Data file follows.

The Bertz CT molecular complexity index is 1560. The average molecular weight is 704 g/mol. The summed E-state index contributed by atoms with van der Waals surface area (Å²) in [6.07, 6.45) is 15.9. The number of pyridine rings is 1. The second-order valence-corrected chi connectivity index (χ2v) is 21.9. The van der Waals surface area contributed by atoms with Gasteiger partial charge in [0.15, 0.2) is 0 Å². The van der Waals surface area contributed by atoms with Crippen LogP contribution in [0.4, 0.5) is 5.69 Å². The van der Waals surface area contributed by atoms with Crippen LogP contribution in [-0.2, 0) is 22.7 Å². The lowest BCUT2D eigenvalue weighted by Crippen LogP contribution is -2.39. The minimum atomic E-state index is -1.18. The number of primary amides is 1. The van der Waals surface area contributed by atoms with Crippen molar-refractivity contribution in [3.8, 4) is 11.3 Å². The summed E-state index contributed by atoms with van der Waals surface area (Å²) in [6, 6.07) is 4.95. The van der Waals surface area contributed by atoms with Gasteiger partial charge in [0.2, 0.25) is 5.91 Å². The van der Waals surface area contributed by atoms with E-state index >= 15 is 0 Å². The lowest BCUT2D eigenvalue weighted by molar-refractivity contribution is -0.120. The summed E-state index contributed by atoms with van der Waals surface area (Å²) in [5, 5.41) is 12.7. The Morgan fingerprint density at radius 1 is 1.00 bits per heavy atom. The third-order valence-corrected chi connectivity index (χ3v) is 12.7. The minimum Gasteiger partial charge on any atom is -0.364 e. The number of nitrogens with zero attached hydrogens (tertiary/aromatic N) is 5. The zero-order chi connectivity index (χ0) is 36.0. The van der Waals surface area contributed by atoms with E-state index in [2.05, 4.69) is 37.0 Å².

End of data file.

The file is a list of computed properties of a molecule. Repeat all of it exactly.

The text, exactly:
The Bertz CT molecular complexity index is 1560. The average molecular weight is 704 g/mol. The summed E-state index contributed by atoms with van der Waals surface area (Å²) in [6.07, 6.45) is 15.9. The number of pyridine rings is 1. The second-order valence-corrected chi connectivity index (χ2v) is 21.9. The van der Waals surface area contributed by atoms with Gasteiger partial charge in [0.15, 0.2) is 0 Å². The van der Waals surface area contributed by atoms with Crippen LogP contribution in [0.4, 0.5) is 5.69 Å². The van der Waals surface area contributed by atoms with Crippen LogP contribution in [-0.2, 0) is 22.7 Å². The lowest BCUT2D eigenvalue weighted by Crippen LogP contribution is -2.39. The minimum atomic E-state index is -1.18. The number of primary amides is 1. The van der Waals surface area contributed by atoms with Crippen molar-refractivity contribution in [3.8, 4) is 11.3 Å². The summed E-state index contributed by atoms with van der Waals surface area (Å²) in [6, 6.07) is 4.95. The van der Waals surface area contributed by atoms with Gasteiger partial charge in [0.2, 0.25) is 5.91 Å². The van der Waals surface area contributed by atoms with E-state index >= 15 is 0 Å². The lowest BCUT2D eigenvalue weighted by molar-refractivity contribution is -0.120. The summed E-state index contributed by atoms with van der Waals surface area (Å²) in [5, 5.41) is 12.7. The Morgan fingerprint density at radius 1 is 1.00 bits per heavy atom. The third-order valence-corrected chi connectivity index (χ3v) is 12.7. The minimum Gasteiger partial charge on any atom is -0.364 e. The number of nitrogens with zero attached hydrogens (tertiary/aromatic N) is 5. The zero-order chi connectivity index (χ0) is 36.0. The van der Waals surface area contributed by atoms with E-state index in [2.05, 4.69) is 37.0 Å².